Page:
Many moons ago when I trained as a dietitian, my view of food centred on its ability to nourish and heal us. In time as my experience grew, and particularly after I did my Masters degree in food policy, I came to appreciate the wider issues in relation to what we eat. Now, I give much more consideration to how food has been grown – recognising that all our food choices are essentially votes for our beliefs now, and lay out our hopes for the future.
One Planet Plate
Producing food takes a great deal of resources such as land, water and energy, and accounts for a third of global greenhouse gas emissions. Half of these are related to animal-based food production alone – an amount equivalent to the tailpipe emissions from all the world’s vehicles[i].
The production of animal-based foods in comparison to plant-based foods is remarkably inefficient. Given we only have one planet to reap our food from, it’s imperative we live within the constraints it affords us.
Put simply, it isn’t sustainable to continue with the current patterns of animal-based food consumption – certainly not if our hopes are for a food system that is secure and nourishing, and one that will sustain our children’s generation, and generations thereafter.
The Power Of Plants
Plants rest at the heart of my real food kitchen – vegetables, legumes (beans, peas, lentils), whole grains, fruit, nuts and seeds – fill our plates with vibrancy and nourish us from the ground up.
Plant foods provide us with all the essential nutrients we need for good health. Indeed, researchers have continually found that the more our diets are rooted on a foundation of plants, the healthier we are.
Plant-based diets, which include little or no animal products, reduce the risk of heart disease and type II diabetes by at least 20% and also support with healthier bodyweights[ii].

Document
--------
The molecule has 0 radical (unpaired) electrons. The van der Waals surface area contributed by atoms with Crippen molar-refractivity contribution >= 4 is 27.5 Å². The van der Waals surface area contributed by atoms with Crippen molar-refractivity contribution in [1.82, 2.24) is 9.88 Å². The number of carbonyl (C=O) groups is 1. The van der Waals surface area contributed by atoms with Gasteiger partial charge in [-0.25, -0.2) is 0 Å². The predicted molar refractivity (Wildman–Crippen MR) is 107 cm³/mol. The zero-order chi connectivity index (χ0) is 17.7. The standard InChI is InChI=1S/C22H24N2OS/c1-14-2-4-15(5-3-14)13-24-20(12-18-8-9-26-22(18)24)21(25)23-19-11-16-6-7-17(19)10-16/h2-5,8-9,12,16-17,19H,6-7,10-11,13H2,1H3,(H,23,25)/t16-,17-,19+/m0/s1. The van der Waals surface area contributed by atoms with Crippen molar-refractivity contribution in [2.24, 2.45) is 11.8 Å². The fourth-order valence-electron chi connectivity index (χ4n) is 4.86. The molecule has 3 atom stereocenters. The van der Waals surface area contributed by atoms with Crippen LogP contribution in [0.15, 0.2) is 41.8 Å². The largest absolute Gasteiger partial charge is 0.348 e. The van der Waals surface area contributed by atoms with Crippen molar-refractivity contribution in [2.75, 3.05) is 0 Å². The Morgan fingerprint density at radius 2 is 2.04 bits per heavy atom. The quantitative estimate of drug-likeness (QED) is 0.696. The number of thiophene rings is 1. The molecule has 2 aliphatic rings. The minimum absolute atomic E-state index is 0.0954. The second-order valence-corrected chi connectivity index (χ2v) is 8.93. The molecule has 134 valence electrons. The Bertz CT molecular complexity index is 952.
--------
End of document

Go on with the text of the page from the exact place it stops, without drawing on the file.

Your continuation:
The only nutrient we can’t get naturally from plants (because they have no need for it) is vitamin B12. This vitamin is made by bacteria and animals such as cows have bacteria in their intestines which produce it, that they then absorb.
There is little doubt that humans have evolved by eating meat, thus getting a supply of B12 through the diet in the past, but this doesn’t mean that meat is an essential component of the diet today. We have the choice to get our B12 from fortified plant foods or from a supplement.
The formative years of our children’s lives lay the foundations for long-term good health, as well as being a key time for establishing broad and healthful taste preferences.
Introducing babies to nutritious, plant-based whole foods from the get-go, gives them an immediate sense of what it is to come. Even better, babies learn from us as their primary role models and if we can enjoy the same food, this one shared meal message is reinforced.
I’m a big advocate for baby-led weaning, an approach that I followed with both of my boys. Baby-led weaning leans into the principle that from around 6-months, most babies will have the skills needed to feed themselves. So rather than pureeing food down and spoon-feeding it, foods that are easy to handle, munch and swallow are offered and we go from there.
In my cookbook, Real Food For Babies And Toddlers, you will find plenty of real food recipes and practical ideas for building a love of real food from their first bite.
[i] Wellesley L, Happer C and Froggart A. Changing climate, changing diets. Chatham House Report: 2015.
[ii] Harland J and Garton L. An update of the evidence relating to plant-based diets and cardiovascular disease, type 2 diabetes and overweight. Nutrition Bulletin 2016:41;323-38.